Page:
Of that waste place with joy
Hidden in sorrow: at first to the ear
The warble was low, and full and clear;
And floating about the under-sky,
Prevailing in weakness, the coronach stole
Sometimes afar, and sometimes anear;
But anon her awful jubilant voice,
With a music strange and manifold,
Flow'd forth on a carol free and bold;
As when a mighty people rejoice
With shawms, and with cymbals, and harps of gold,
And the tumult of their acclaim is roll'd
Thro' the open gates of the city afar,
To the shepherd who watcheth the evening star.
And the creeping mosses and clambering weeds,
And the willow-branches hoar and dank,
And the wavy swell of the soughing reeds,
And the wave-worn horns of the echoing bank,
And the silvery marish-flowers that throng
The desolate creeks and pools among,
Were flooded over with eddying song.

24. Early Spring

Once more the Heavenly Power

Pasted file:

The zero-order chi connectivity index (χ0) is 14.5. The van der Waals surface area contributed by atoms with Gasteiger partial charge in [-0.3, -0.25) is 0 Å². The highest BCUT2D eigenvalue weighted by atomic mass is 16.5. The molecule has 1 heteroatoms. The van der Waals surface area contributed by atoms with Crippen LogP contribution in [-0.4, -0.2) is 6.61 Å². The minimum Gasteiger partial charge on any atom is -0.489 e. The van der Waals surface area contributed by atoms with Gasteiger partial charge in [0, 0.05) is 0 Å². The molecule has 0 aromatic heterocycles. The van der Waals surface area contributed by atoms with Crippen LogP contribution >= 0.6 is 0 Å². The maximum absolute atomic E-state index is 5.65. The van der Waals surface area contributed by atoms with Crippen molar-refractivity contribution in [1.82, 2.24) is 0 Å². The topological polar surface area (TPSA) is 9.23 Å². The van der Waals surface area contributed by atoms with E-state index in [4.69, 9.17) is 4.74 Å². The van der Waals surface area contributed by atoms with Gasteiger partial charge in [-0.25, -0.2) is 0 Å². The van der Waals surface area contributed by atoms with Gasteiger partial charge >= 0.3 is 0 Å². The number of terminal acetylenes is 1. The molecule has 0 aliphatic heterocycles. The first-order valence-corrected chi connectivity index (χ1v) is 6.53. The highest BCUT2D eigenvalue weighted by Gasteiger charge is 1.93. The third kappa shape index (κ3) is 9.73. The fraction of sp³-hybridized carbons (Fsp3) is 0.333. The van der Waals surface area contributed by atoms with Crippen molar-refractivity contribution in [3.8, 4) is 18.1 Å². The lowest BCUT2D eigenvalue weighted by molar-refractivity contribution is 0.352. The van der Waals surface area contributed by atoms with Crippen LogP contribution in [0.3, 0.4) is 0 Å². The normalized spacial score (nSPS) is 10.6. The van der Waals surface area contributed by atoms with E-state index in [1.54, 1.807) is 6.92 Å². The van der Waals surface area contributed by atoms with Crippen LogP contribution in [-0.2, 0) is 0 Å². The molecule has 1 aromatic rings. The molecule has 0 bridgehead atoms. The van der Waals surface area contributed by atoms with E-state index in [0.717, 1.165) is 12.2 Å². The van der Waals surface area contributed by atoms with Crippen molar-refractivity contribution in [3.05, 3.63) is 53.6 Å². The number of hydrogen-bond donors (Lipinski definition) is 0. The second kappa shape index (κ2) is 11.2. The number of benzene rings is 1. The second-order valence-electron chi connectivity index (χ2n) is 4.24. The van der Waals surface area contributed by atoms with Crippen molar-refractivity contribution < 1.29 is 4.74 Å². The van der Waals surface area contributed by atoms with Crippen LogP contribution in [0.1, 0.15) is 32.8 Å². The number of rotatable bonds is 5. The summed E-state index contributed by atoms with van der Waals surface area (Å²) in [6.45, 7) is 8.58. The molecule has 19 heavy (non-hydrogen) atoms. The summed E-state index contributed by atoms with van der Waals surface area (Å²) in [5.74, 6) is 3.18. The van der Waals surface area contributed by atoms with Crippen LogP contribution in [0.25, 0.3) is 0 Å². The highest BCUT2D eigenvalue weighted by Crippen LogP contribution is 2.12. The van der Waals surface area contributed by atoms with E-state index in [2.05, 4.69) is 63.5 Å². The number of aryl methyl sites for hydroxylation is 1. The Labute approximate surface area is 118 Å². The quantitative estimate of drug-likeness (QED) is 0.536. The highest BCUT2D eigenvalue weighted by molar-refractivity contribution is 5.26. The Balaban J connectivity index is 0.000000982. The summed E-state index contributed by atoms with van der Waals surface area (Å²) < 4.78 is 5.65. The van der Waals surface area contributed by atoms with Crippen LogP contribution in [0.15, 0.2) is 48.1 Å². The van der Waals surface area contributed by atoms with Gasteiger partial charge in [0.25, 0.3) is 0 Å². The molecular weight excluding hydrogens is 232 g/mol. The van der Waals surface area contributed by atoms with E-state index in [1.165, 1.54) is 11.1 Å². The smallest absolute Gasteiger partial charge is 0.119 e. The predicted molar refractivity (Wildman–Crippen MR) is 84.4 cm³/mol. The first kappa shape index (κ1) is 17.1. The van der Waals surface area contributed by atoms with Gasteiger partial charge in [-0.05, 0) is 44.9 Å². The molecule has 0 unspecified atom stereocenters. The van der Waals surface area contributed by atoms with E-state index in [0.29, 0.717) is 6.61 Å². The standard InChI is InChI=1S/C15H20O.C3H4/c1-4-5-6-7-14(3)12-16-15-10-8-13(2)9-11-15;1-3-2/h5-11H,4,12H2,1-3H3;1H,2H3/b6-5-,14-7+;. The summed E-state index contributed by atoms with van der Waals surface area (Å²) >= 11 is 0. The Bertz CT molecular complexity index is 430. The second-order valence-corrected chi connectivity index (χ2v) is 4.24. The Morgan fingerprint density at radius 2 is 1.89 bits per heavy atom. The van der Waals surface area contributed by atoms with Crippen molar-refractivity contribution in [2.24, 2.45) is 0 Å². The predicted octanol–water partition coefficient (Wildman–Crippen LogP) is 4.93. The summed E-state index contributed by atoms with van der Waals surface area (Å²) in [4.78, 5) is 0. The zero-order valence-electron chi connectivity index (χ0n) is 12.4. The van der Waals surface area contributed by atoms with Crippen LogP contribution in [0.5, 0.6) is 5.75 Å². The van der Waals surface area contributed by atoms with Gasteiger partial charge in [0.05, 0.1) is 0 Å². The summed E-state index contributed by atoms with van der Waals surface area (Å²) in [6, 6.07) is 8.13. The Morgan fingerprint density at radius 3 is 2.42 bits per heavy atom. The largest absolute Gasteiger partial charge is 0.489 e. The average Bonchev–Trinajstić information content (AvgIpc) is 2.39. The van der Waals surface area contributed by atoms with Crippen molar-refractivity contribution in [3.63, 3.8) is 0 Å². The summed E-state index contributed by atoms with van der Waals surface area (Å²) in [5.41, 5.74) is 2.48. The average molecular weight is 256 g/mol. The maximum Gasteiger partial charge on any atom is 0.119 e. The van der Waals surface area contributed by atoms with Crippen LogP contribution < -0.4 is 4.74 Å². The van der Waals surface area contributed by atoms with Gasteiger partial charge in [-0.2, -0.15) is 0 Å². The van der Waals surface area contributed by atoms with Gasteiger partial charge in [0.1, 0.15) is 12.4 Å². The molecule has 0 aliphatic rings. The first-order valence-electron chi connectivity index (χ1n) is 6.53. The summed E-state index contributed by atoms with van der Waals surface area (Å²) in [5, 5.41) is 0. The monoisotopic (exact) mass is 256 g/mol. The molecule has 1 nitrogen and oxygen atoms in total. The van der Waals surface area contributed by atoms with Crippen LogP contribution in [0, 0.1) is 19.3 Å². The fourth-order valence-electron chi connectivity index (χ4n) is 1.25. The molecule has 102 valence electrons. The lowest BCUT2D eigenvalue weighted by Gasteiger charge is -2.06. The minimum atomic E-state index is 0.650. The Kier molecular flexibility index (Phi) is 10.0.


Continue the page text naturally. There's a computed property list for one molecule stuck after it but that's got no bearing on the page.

Makes all things new,
And domes the red-plow'd hills
With loving blue;
The blackbirds have their wills,
The throstles too.

Opens a door in heaven;
From skies of glass
A Jacob's ladder falls
On greening grass,
And o'er the mountain-walls
Young angels pass.

Before them fleets the shower,
And burst the buds,
And shine the level lands,
And flash the floods;
The stars are from their hands
Flung thro' the woods,

The woods with living airs
How softly fann'd,
Light airs from where the deep,
All down the sand,
Is breathing in his sleep,
Heard by the land.

O, follow, leaping blood,
The season's lure!
O heart, look down and up
Serene, secure,
Warm as the crocus cup,
Like snowdrops, pure!

Past, Future glimpse and fade
Thro' some slight spell,
A gleam from yonder vale,
Some far blue fell,
And sympathies, how frail,
In sound and smell!

Till at thy chuckled note,
Thou twinkling bird,
The fairy fancies range,
And, lightly stirr'd,
Ring little bells of change
From word to word.

For now the Heavenly Power
Makes all things new,
And thaws the cold, and fills
The flower with dew;
The blackbirds have their wills,
The poets too.